CF Foundation Funds Three New Research Awards to Advance its Path to a Cure Initiative

New funding awards include up to $2.6M to Eloxx Pharmaceuticals to identify potential therapies for CF nonsense mutations

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BETHESDA, Md. -- Today, the Cystic Fibrosis Foundation announced three new research awards as part of its Path to a Cure initiative to accelerate the development of treatments for the underlying cause of cystic fibrosis for every person with the disease. The latest round of funding includes up to $2.6 million to Eloxx Pharmaceuticals to identify compounds that could potentially treat individuals who have nonsense mutations, as well as awards to Hunterian Medicine and Metagenomi to advance genetic therapies for all people with CF. 

Focus on Nonsense Mutations

Under this latest funding agreement, Eloxx will screen its library of more than 2,000 compounds to identify potential readthrough agents to address CFTR nonsense mutations, also referred to as stop mutations, which cause cells to stop the production of the CFTR protein prematurely. Readthrough agents have the potential to enable the ribosome -- the protein-making machinery of the cell -- to “read through” premature stop signals so that a full-length CFTR protein can be made. Once identified, the compounds will go through chemical testing to select those that can be developed into drugs.

In anticipation of future clinical trials, Eloxx will screen for candidates that could work in people with CF who have at least one G542X mutation, the most common nonsense mutation in CF. If proof-of-concept studies are successful, the compound could be used for other nonsense mutations. In January, the Foundation also funded up to $2 million to Eloxx to support the global Phase 2 clinical program of a more advanced compound, ELX-02, for treatment of people with CF who have at least one G542X mutation.

Nearly 4,000 people with CF in the U.S. have one or more nonsense mutations, which are challenging targets for drug discovery and development. Beyond CF there are more than 1,800 diseases caused by nonsense mutations, virtually all of which have eluded researchers seeking FDA-approved therapies. The Foundation is pursuing treatments for people with nonsense mutations -- who are still waiting for a breakthrough because their mutations are not responsive to modulators -- in parallel with its efforts to advance potentially curative approaches that could address all genetic mutations.

“We feel great urgency to identify therapies that target nonsense mutations as we pursue our ultimate goal of a cure for every person with CF,” said William Skach, MD, executive vice president and chief scientific officer for the Foundation. “The early stage research underway at Eloxx complements other Foundation-funded screening programs for nonsense mutation treatments and bolsters our scientific knowledge of these notoriously difficult-to-treat targets.”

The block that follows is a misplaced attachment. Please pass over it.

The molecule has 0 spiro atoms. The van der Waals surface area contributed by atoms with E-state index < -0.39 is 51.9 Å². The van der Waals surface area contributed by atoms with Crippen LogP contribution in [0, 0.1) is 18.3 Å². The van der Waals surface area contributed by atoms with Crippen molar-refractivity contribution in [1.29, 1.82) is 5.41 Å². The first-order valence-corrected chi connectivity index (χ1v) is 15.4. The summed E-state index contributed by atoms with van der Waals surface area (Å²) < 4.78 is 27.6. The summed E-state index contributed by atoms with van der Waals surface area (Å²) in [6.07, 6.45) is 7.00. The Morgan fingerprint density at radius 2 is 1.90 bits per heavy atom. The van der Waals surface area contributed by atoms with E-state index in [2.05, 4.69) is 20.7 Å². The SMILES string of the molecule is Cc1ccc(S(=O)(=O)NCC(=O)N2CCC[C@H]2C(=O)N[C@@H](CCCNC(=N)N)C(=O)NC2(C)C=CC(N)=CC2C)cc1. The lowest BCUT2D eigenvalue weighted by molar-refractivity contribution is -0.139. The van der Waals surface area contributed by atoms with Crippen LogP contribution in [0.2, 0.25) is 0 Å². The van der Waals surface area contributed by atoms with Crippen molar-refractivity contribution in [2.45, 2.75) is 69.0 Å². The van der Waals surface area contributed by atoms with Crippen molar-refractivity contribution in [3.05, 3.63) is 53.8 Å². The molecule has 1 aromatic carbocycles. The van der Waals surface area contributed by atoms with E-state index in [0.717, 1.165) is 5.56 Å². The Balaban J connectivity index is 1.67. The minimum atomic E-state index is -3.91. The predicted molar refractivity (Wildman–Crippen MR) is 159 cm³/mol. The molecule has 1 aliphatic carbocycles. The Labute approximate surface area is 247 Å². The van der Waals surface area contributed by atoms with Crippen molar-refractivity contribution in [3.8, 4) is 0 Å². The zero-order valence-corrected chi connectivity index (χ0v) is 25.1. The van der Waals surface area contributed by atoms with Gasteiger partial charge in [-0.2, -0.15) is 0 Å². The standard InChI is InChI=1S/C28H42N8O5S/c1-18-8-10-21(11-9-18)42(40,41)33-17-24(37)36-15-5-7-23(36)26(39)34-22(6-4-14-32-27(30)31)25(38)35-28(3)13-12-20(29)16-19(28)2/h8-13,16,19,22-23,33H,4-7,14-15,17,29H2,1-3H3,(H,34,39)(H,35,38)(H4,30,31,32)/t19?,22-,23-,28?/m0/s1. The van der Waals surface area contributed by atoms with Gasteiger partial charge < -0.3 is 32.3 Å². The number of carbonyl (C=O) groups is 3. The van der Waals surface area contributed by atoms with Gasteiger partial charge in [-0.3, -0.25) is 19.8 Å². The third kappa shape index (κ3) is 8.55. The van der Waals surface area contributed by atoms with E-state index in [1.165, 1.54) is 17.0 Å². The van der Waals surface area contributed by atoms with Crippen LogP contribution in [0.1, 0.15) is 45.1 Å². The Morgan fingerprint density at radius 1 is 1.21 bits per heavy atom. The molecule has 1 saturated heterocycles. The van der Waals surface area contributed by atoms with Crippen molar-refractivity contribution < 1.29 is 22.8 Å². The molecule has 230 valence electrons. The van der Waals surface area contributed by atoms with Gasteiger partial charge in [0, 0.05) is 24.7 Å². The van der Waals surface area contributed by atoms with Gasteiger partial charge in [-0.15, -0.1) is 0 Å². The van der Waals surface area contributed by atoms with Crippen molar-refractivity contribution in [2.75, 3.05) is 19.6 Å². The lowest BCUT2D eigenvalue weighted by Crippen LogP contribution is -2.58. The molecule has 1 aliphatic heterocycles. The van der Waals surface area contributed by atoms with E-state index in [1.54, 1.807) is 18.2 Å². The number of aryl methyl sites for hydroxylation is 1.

Advancing Genetic Therapies

Genetic therapies hold great promise to cure cystic fibrosis, but delivering these therapies in CF is more challenging because of the lung's natural defense mechanisms. Fitting large genes, such as CFTR, inside the adeno-associated viruses that are the standard for gene delivery, is another obstacle that will require novel solutions.

To help develop those solutions, the Foundation awarded up to $600,000 to Metagenomi to identify and develop novel gene editing systems that are small enough to be delivered to lung cells and could potentially be applied to a variety of mutations. 

In addition, Hunterian Medicine was awarded up to $300,000 from the Foundation to modify gene therapy components so a healthy CFTR gene can be delivered to lung cells. Hunterian has identified very small promoters that control expression of the gene and will use CF Foundation support to conduct preclinical lab tests to choose the promoter that works best in cells lining the lungs.

About the Path to a Cure

The CF Foundation launched its $500 million Path to a Cure initiative in October 2019. This initiative centers around three core strategies to address the underlying cause of CF: repairing broken CFTR protein, restoring CFTR protein when none exists, and fixing or replacing the underlying genetic mutation to address the root cause of CF. Each approach requires a different set of scientific tools and knowledge, leading the Foundation to bring together researchers and industry leaders from a range of disciplines to advance multiple areas of research in parallel. Learn more about the Path to a Cure and related funding opportunities on


About the Cystic Fibrosis Foundation

The Cystic Fibrosis Foundation is the world's leader in the search for a cure for cystic fibrosis. The Foundation funds more CF research than any other organization, and nearly every CF drug available today was made possible because of Foundation support. Based in Bethesda, Md., the Foundation also supports and accredits a national care center network that has been recognized by the National Institutes of Health as a model of care for a chronic disease. The CF Foundation is a donor-supported nonprofit organization. For more information, visit

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